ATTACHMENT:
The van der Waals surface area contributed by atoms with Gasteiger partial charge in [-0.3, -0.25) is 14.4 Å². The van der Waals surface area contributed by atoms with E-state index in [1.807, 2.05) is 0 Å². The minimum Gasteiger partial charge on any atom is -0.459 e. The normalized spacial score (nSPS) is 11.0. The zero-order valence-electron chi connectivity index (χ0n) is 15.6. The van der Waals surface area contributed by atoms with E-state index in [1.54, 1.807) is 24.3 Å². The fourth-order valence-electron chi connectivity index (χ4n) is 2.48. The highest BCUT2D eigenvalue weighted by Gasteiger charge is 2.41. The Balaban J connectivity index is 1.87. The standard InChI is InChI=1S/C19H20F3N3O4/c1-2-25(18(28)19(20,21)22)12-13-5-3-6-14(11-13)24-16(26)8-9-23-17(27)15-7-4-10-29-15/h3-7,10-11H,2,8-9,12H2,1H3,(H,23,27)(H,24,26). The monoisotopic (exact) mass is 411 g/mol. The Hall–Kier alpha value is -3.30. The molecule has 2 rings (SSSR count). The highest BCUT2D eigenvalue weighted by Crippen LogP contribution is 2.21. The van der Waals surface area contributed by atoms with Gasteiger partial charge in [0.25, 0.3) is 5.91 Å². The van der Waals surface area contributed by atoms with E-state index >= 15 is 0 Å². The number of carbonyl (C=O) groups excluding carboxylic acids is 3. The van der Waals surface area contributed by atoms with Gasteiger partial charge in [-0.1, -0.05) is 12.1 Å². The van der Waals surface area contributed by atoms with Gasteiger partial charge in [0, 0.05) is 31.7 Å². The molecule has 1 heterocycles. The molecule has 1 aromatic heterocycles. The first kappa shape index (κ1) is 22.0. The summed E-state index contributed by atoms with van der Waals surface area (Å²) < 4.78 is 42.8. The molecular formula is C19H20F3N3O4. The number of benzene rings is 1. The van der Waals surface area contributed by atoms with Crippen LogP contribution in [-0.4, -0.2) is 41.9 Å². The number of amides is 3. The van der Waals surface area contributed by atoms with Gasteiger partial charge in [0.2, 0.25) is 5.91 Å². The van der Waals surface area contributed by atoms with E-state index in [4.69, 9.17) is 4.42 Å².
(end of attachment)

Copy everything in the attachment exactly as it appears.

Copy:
The van der Waals surface area contributed by atoms with Gasteiger partial charge in [-0.3, -0.25) is 14.4 Å². The van der Waals surface area contributed by atoms with E-state index in [1.807, 2.05) is 0 Å². The minimum Gasteiger partial charge on any atom is -0.459 e. The normalized spacial score (nSPS) is 11.0. The zero-order valence-electron chi connectivity index (χ0n) is 15.6. The van der Waals surface area contributed by atoms with E-state index in [1.54, 1.807) is 24.3 Å². The fourth-order valence-electron chi connectivity index (χ4n) is 2.48. The highest BCUT2D eigenvalue weighted by Gasteiger charge is 2.41. The Balaban J connectivity index is 1.87. The standard InChI is InChI=1S/C19H20F3N3O4/c1-2-25(18(28)19(20,21)22)12-13-5-3-6-14(11-13)24-16(26)8-9-23-17(27)15-7-4-10-29-15/h3-7,10-11H,2,8-9,12H2,1H3,(H,23,27)(H,24,26). The monoisotopic (exact) mass is 411 g/mol. The Hall–Kier alpha value is -3.30. The molecule has 2 rings (SSSR count). The highest BCUT2D eigenvalue weighted by Crippen LogP contribution is 2.21. The van der Waals surface area contributed by atoms with Gasteiger partial charge in [0.25, 0.3) is 5.91 Å². The van der Waals surface area contributed by atoms with E-state index >= 15 is 0 Å². The number of carbonyl (C=O) groups excluding carboxylic acids is 3. The van der Waals surface area contributed by atoms with Gasteiger partial charge in [-0.1, -0.05) is 12.1 Å². The van der Waals surface area contributed by atoms with Gasteiger partial charge in [0, 0.05) is 31.7 Å². The molecule has 1 heterocycles. The molecule has 1 aromatic heterocycles. The first kappa shape index (κ1) is 22.0. The summed E-state index contributed by atoms with van der Waals surface area (Å²) < 4.78 is 42.8. The molecular formula is C19H20F3N3O4. The number of benzene rings is 1. The van der Waals surface area contributed by atoms with Crippen LogP contribution in [-0.4, -0.2) is 41.9 Å². The number of amides is 3. The van der Waals surface area contributed by atoms with Gasteiger partial charge in [0.2, 0.25) is 5.91 Å². The van der Waals surface area contributed by atoms with E-state index in [4.69, 9.17) is 4.42 Å².